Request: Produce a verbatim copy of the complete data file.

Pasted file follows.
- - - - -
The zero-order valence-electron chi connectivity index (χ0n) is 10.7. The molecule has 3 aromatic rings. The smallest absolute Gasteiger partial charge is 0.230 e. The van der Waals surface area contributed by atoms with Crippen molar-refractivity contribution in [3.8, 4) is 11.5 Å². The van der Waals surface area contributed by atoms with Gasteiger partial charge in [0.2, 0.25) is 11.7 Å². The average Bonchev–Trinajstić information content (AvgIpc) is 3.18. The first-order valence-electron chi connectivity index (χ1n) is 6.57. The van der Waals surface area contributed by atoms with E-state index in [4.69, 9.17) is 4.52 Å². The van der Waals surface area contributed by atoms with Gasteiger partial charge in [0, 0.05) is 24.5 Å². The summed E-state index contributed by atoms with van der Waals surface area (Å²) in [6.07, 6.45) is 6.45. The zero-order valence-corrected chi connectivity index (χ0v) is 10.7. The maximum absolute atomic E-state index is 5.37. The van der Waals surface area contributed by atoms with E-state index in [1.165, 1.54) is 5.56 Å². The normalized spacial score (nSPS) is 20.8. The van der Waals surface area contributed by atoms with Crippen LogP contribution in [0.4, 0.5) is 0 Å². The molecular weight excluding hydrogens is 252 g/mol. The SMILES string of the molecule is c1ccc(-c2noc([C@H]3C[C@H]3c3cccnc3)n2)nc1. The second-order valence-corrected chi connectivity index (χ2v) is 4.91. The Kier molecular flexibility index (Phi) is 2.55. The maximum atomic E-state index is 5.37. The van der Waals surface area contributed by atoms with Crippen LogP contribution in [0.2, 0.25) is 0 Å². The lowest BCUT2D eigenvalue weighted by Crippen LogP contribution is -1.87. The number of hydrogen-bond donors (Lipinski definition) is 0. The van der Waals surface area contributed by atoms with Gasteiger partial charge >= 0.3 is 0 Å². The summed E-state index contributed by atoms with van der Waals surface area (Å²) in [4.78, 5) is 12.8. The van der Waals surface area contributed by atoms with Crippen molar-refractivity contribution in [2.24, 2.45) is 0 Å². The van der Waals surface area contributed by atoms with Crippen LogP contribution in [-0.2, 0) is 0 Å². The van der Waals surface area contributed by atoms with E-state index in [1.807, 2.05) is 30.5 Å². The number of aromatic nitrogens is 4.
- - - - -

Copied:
The zero-order valence-electron chi connectivity index (χ0n) is 10.7. The molecule has 3 aromatic rings. The smallest absolute Gasteiger partial charge is 0.230 e. The van der Waals surface area contributed by atoms with Crippen molar-refractivity contribution in [3.8, 4) is 11.5 Å². The van der Waals surface area contributed by atoms with Gasteiger partial charge in [0.2, 0.25) is 11.7 Å². The average Bonchev–Trinajstić information content (AvgIpc) is 3.18. The first-order valence-electron chi connectivity index (χ1n) is 6.57. The van der Waals surface area contributed by atoms with E-state index in [4.69, 9.17) is 4.52 Å². The van der Waals surface area contributed by atoms with Gasteiger partial charge in [0, 0.05) is 24.5 Å². The summed E-state index contributed by atoms with van der Waals surface area (Å²) in [6.07, 6.45) is 6.45. The zero-order valence-corrected chi connectivity index (χ0v) is 10.7. The maximum absolute atomic E-state index is 5.37. The van der Waals surface area contributed by atoms with E-state index in [1.165, 1.54) is 5.56 Å². The normalized spacial score (nSPS) is 20.8. The van der Waals surface area contributed by atoms with Crippen LogP contribution in [0.4, 0.5) is 0 Å². The molecular weight excluding hydrogens is 252 g/mol. The SMILES string of the molecule is c1ccc(-c2noc([C@H]3C[C@H]3c3cccnc3)n2)nc1. The second-order valence-corrected chi connectivity index (χ2v) is 4.91. The Kier molecular flexibility index (Phi) is 2.55. The maximum atomic E-state index is 5.37. The van der Waals surface area contributed by atoms with Crippen LogP contribution in [0.2, 0.25) is 0 Å². The lowest BCUT2D eigenvalue weighted by Crippen LogP contribution is -1.87. The number of hydrogen-bond donors (Lipinski definition) is 0. The van der Waals surface area contributed by atoms with Gasteiger partial charge >= 0.3 is 0 Å². The summed E-state index contributed by atoms with van der Waals surface area (Å²) in [4.78, 5) is 12.8. The van der Waals surface area contributed by atoms with Crippen molar-refractivity contribution in [2.24, 2.45) is 0 Å². The van der Waals surface area contributed by atoms with Crippen LogP contribution in [-0.2, 0) is 0 Å². The van der Waals surface area contributed by atoms with E-state index in [1.807, 2.05) is 30.5 Å². The number of aromatic nitrogens is 4.